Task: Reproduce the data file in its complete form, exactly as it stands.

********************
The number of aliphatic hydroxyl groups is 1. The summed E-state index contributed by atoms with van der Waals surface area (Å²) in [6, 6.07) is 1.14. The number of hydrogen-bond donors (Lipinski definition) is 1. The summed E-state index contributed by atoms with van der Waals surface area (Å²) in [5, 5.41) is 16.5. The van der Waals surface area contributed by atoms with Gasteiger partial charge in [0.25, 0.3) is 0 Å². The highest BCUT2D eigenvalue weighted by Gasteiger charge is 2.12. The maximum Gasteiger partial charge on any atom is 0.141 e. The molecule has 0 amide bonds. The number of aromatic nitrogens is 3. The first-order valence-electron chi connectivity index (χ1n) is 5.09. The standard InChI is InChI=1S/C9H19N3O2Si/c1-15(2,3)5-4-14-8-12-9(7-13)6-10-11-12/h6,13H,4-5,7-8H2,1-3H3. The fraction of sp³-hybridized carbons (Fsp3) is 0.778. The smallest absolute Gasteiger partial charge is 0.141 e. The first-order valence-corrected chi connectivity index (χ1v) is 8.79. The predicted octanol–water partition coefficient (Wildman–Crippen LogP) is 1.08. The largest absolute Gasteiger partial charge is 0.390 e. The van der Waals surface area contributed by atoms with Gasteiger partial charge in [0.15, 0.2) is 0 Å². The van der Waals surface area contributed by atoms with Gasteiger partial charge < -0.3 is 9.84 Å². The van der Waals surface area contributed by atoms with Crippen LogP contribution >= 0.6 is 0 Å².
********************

The number of aliphatic hydroxyl groups is 1. The summed E-state index contributed by atoms with van der Waals surface area (Å²) in [6, 6.07) is 1.14. The number of hydrogen-bond donors (Lipinski definition) is 1. The summed E-state index contributed by atoms with van der Waals surface area (Å²) in [5, 5.41) is 16.5. The van der Waals surface area contributed by atoms with Gasteiger partial charge in [0.25, 0.3) is 0 Å². The highest BCUT2D eigenvalue weighted by Gasteiger charge is 2.12. The maximum Gasteiger partial charge on any atom is 0.141 e. The molecule has 0 amide bonds. The number of aromatic nitrogens is 3. The first-order valence-electron chi connectivity index (χ1n) is 5.09. The standard InChI is InChI=1S/C9H19N3O2Si/c1-15(2,3)5-4-14-8-12-9(7-13)6-10-11-12/h6,13H,4-5,7-8H2,1-3H3. The fraction of sp³-hybridized carbons (Fsp3) is 0.778. The smallest absolute Gasteiger partial charge is 0.141 e. The first-order valence-corrected chi connectivity index (χ1v) is 8.79. The predicted octanol–water partition coefficient (Wildman–Crippen LogP) is 1.08. The largest absolute Gasteiger partial charge is 0.390 e. The van der Waals surface area contributed by atoms with Gasteiger partial charge in [0.15, 0.2) is 0 Å². The van der Waals surface area contributed by atoms with Gasteiger partial charge < -0.3 is 9.84 Å². The van der Waals surface area contributed by atoms with Crippen LogP contribution >= 0.6 is 0 Å².